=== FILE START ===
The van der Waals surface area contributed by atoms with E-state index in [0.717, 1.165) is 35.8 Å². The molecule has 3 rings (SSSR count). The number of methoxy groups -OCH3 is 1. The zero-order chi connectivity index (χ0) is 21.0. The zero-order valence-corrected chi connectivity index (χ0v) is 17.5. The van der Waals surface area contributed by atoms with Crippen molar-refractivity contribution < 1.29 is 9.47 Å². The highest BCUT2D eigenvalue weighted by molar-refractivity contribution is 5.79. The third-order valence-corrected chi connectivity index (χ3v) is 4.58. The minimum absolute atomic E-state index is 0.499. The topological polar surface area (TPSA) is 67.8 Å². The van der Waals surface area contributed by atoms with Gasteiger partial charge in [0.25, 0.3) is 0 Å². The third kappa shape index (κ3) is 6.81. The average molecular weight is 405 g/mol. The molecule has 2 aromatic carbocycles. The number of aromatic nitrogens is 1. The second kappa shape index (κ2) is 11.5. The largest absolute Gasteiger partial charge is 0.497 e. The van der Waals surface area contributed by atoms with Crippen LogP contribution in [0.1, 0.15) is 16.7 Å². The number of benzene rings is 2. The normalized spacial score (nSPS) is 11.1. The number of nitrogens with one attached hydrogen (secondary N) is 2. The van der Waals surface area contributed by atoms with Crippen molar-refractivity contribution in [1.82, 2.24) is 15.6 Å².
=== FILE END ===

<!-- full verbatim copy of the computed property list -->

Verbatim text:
The van der Waals surface area contributed by atoms with E-state index in [0.717, 1.165) is 35.8 Å². The molecule has 3 rings (SSSR count). The number of methoxy groups -OCH3 is 1. The zero-order chi connectivity index (χ0) is 21.0. The zero-order valence-corrected chi connectivity index (χ0v) is 17.5. The van der Waals surface area contributed by atoms with Crippen molar-refractivity contribution < 1.29 is 9.47 Å². The highest BCUT2D eigenvalue weighted by molar-refractivity contribution is 5.79. The third-order valence-corrected chi connectivity index (χ3v) is 4.58. The minimum absolute atomic E-state index is 0.499. The topological polar surface area (TPSA) is 67.8 Å². The van der Waals surface area contributed by atoms with Gasteiger partial charge in [0.25, 0.3) is 0 Å². The third kappa shape index (κ3) is 6.81. The average molecular weight is 405 g/mol. The molecule has 2 aromatic carbocycles. The number of aromatic nitrogens is 1. The second kappa shape index (κ2) is 11.5. The largest absolute Gasteiger partial charge is 0.497 e. The van der Waals surface area contributed by atoms with Crippen LogP contribution in [0.1, 0.15) is 16.7 Å². The number of benzene rings is 2. The normalized spacial score (nSPS) is 11.1. The number of nitrogens with one attached hydrogen (secondary N) is 2. The van der Waals surface area contributed by atoms with Crippen molar-refractivity contribution in [1.82, 2.24) is 15.6 Å².